1 in 6 Women Would Rather Be Blind Than Obese

Jezebel.com did a quick article referencing a Times of India piece about a study in which 1 in 6 women apparently said that they would rather be blind than obese. I haven’t seen the study and I can’t tell you if I think it’s accurate or not, but it’s the reporting that I want to talk about because it manages to be bad on so many levels:

First, they seem to use “affliction” and “socially stigmatized condition” interchangeably in the Times article.  Obesity is not an affliction, it is a body size.  I am as fat as you can get on the BMI chart: Type 3 Super Obese.  I  am also super healthy and happy.  I am not afflicted by a health condition, I am stigmatized by society. These are two very different things. If I had a health condition I would try to cure it via healthy habits.  Social Stigma I try to cure by telling people to shut the hell  up and mind their own business enforcing my personal boundaries, trying to elucidate options and suggesting that all people should be treated with dignity, even if you don’t agree with their choices.

Second  –  The quote that accompanied the Times article was “Experts said, “it was astonishing that people would opt – even in theory  – for afflictions that were difficult or impossible to treat in favour of obesity.”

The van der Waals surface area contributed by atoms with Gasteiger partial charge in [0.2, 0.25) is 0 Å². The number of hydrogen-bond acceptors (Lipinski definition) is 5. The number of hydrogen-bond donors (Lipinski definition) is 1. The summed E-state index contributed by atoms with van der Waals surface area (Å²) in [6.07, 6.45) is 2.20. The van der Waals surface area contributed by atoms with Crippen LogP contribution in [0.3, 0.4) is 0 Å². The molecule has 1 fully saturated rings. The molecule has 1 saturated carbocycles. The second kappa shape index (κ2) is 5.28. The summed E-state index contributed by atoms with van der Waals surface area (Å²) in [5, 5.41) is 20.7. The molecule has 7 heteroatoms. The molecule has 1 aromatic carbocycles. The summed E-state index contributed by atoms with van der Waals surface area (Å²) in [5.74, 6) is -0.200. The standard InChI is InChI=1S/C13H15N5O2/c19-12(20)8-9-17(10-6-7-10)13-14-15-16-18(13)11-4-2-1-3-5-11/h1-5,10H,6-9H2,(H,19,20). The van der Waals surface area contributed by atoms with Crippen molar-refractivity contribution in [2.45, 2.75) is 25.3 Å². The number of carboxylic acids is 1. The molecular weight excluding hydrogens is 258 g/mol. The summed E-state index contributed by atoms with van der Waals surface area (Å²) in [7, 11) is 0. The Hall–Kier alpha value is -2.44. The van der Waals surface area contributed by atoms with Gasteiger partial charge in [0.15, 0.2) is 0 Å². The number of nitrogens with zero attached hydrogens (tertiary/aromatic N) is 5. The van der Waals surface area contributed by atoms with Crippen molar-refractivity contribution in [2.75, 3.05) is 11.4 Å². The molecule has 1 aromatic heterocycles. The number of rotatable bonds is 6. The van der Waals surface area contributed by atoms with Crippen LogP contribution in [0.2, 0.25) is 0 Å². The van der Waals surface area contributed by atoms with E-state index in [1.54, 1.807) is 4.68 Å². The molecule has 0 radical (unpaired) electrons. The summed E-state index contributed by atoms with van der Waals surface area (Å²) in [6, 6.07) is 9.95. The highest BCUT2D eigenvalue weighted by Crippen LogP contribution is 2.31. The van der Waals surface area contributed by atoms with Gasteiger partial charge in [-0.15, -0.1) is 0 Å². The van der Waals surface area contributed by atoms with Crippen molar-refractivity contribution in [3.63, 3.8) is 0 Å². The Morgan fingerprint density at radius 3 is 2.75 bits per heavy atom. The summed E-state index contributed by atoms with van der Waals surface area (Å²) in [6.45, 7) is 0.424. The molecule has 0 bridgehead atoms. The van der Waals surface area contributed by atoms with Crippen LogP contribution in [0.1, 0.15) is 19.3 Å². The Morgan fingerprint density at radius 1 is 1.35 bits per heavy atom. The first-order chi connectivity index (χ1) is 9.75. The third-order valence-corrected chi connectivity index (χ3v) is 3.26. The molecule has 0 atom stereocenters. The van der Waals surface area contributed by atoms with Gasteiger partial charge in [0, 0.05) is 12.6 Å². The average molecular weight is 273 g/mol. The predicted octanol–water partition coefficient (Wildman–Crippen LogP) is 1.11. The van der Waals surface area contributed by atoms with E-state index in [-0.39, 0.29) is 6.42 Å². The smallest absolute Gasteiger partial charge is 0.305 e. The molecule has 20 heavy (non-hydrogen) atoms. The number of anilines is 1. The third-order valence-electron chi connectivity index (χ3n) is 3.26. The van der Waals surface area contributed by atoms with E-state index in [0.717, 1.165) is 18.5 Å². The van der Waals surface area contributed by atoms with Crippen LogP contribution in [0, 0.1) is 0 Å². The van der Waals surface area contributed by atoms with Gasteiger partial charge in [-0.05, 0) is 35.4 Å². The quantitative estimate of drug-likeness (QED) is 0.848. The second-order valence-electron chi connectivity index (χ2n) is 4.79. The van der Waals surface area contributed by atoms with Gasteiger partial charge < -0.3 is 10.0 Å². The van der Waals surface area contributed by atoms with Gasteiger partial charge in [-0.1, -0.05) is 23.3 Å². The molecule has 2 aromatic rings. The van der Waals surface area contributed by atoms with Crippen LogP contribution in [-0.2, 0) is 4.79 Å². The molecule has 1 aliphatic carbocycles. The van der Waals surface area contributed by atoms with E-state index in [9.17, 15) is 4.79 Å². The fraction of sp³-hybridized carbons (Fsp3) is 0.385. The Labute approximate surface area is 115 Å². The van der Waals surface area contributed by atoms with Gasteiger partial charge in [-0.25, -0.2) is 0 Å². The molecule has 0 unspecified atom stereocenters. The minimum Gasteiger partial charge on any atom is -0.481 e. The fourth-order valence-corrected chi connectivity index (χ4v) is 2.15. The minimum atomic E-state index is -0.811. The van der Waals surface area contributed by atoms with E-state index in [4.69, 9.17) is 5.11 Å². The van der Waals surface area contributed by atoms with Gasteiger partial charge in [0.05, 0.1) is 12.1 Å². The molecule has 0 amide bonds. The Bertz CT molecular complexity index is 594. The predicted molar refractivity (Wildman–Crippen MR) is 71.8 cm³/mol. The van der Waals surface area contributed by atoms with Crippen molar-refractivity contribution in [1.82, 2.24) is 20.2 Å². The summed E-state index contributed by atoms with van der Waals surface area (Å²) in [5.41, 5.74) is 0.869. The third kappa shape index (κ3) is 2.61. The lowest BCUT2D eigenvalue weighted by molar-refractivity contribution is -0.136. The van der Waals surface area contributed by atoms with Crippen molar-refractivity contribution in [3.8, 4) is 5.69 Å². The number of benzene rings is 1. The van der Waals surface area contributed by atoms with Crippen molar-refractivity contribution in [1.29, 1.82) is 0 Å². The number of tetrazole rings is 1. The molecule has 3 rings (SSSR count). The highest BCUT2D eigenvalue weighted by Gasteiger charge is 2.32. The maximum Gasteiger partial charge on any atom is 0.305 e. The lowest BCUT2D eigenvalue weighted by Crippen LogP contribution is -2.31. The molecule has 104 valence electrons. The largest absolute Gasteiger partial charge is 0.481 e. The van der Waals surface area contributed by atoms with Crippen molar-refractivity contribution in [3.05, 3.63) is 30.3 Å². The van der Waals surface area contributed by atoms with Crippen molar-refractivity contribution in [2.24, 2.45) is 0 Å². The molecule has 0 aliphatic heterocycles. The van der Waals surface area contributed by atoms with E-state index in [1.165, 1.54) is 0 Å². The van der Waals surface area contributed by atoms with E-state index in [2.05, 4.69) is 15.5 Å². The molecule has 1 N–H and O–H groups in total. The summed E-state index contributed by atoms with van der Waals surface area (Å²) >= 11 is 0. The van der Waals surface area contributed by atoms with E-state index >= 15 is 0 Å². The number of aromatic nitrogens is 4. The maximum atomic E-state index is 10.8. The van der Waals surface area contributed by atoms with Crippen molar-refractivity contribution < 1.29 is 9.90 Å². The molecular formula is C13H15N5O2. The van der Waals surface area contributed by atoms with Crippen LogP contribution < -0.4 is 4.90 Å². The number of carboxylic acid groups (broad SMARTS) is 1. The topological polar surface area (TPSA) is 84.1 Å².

Notice the false dichotomy between “afflictions that were difficult or impossible to treat” and “obesity”.  Like people can cross their arms and bounce their head like “I Dream of Jeannie” and be thin.  The Jezebel article is, to me, even worse saying “Obesity is, generally speaking, a condition that can be reversed”   Not so much.  So far intentional weight loss has shown a long-term success rate of less than 5% in all major scientific studies, that’s within the statistical margin of error.

Maybe it’s time to accept that not only don’t we have a simple solution for long-term weight loss – we don’t have any proven solution at all.  Maybe we don’t notice because the diet industry has managed to replace the concept of “health” with the concept of “thin” and is being paid handsomely for it,  so we think that we need to be thin no matter what the cost or we’ll never be healthy.  Unfortunately the lazy medicine and science that this situation has wrought seem to have abandoned any type of research around making people healthier for the much more lucrative pursuit of making them smaller (or, in actuality, telling them that you can make them smaller without ever delivering on that promise).

What would our health be like if we actually focused on health, rather than body size?

Finally, the Jezebel article asks “Is the fact that north of 15% of women who participated in the study would prefer blindness to obesity a testament to the shallowness that women have been driven to in American society or to the fact that women realize that society tends to treat the obese more poorly than it treats the blind?”

This is not the Oppression Olympics and I’m not interested in getting into any discussions about who is more stigmatized.  I have very little understanding of what a blind person must deal with in the world and to be clear I would choose obesity any day of the freaking week.  But what I’m thinking is that maybe it’s a testament to the fact that blind people aren’t constantly told that they could see if they just had some personal responsibility and will power and tried hard enough, and that if they are going to stay blind then they don’t deserve respect or love.